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First salt bar

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spenny92

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I've read and heard lots about salt bars, and I'd like to try and make my first one soon. Purely because I'm waiting on an order arriving before I can start any other batches, plus the supermarket is all out of lard so all I have is coconut oil and a little bit of some other oils.

Can anyone share their recipes? I'll modify it to suit what I have, which is coconut oil, castor, olive pomace, sweet almond and rice bran. I was thinking of around 80-90% coconut and superfatting at 20%. What should I make up the rest of the oils with? And how much salt should I be using? I have regular table salt - will that be okay?

Finally, is it okay to use a regular loaf mould? I don't like the individual bar moulds I have. I've read that I'll need to cut it as soon as it sets up. If I use coconut milk or some other kind of milk, I'll probably freeze it to stop overheating - will this be an issue with cutting or unmoulding? Sorry for all the questions, I just want to get it right!

Thanks!
 
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jadelilly

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I made 100% coconut oil with 25% superfat and 40% salt and love it so far.
I made it in a loaf mold (plastic box lined with parchment paper) and cut within 2 hours. Worked well for me.
 

KristaMarie

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I wouldn't do much less than 80% coconut oil and the rest is up to you. I wouldn't recommend a butter, as I've found they decrease lather in salt bars more than non-salt bars.
I typically use 100% salt, meaning just as much salt as oils. I think table salt is ok as long as it's not iodized? I just use sea salt.

I use a regular loaf mold, just keep an eye on it, because it'll probably need to be cut within a few hours depending on your recipe.
 

spenny92

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I wouldn't do much less than 80% coconut oil and the rest is up to you. I wouldn't recommend a butter, as I've found they decrease lather in salt bars more than non-salt bars.
I typically use 100% salt, meaning just as much salt as oils. I think table salt is ok as long as it's not iodized? I just use sea salt.

I use a regular loaf mold, just keep an eye on it, because it'll probably need to be cut within a few hours depending on your recipe.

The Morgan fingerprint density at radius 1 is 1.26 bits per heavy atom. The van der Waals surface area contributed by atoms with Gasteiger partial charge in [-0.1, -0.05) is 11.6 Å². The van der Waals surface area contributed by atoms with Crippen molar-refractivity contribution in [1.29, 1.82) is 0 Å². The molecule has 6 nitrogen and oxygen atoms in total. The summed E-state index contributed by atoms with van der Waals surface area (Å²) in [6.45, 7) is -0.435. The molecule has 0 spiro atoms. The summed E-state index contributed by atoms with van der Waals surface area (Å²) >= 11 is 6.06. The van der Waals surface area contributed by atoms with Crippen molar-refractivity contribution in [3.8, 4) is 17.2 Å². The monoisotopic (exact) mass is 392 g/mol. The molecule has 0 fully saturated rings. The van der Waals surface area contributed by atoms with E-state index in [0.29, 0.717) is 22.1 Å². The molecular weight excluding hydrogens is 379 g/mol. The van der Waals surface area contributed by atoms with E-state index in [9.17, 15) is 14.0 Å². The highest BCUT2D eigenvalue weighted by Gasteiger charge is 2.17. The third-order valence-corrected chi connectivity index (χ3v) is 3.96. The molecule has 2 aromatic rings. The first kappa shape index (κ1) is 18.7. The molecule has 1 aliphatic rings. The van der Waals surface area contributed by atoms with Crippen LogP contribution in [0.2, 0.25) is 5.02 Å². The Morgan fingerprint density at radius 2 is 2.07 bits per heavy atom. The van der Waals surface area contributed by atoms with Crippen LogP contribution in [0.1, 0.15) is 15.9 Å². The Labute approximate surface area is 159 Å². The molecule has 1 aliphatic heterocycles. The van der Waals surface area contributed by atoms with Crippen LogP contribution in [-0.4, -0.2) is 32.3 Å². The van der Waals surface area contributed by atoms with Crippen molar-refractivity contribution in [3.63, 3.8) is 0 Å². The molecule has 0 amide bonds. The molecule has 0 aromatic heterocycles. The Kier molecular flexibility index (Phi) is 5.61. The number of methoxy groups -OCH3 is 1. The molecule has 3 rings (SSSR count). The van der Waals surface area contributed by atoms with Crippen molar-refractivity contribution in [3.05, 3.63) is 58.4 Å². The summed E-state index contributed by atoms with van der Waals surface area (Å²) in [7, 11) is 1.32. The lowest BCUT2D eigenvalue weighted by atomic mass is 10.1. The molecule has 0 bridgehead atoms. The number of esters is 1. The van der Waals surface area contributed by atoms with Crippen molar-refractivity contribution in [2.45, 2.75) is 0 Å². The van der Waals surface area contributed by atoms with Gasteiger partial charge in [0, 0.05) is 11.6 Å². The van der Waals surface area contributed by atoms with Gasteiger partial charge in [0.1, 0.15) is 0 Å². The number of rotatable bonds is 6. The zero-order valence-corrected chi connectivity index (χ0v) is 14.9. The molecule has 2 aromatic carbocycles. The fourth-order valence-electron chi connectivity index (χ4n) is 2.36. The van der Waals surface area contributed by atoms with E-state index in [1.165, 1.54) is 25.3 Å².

Thanks! I think I'm going to do 90% coconut and 10% castor, salt at 50% and superfat at 20%. Do you think it would be best to freeze/refrigerate it as I'm using coconut milk, or just keep an eye out for it overheating? I normally freeze milk soaps, but as this seems to set so quickly I'm thinking maybe it should just be left out in a cool place?
 

KristaMarie

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I've yet to do a salt bar with coconut milk, so I can't say for sure. I can't imagine freezing/refridgerating will cause any harm though
 

snappyllama

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I normally use that exact recipe with full CM substitution and didn't find it getting overly hot when leaving it out on my counter. Although it was pretty chilly in my house until June, and I haven't made it since it finally warmed up outside.

It makes a really nice bar! Try giving it a couple of months to cure to really get the full oomph.
 

cmzaha

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My salt bars are 90% coconut, 10% castor with 100% salt. I usually cut them withing 45 minutes and do not put them in the freezer. With 50% salt you will probably need to wait an hr of 2. I usually use coconut milk (not coconut cream) or a mix of the coconut milk and fresh aloe. Butters will definetly cut lather in your salt bars. Remember to use fine salt or you will be very unhappy
 

spenny92

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Thanks everyone. It's in the mould now, it's been around 15 mins and it's already hardening up. I've just left it in the kitchen where it's fairly cool. I used the split method with the coconut milk, as I didn't want to wait until it was frozen to mix with the lye hah.

The issue I had was with the lye solution being very concentrated, I'm not sure that all the lye dissolved despite my best efforts. 105g of lye to 100g of water doesn't sound great on paper. I added the rest of the coconut milk as the liquid, so 185g, at light trace along with the salt, some dessicated coconut and EOs.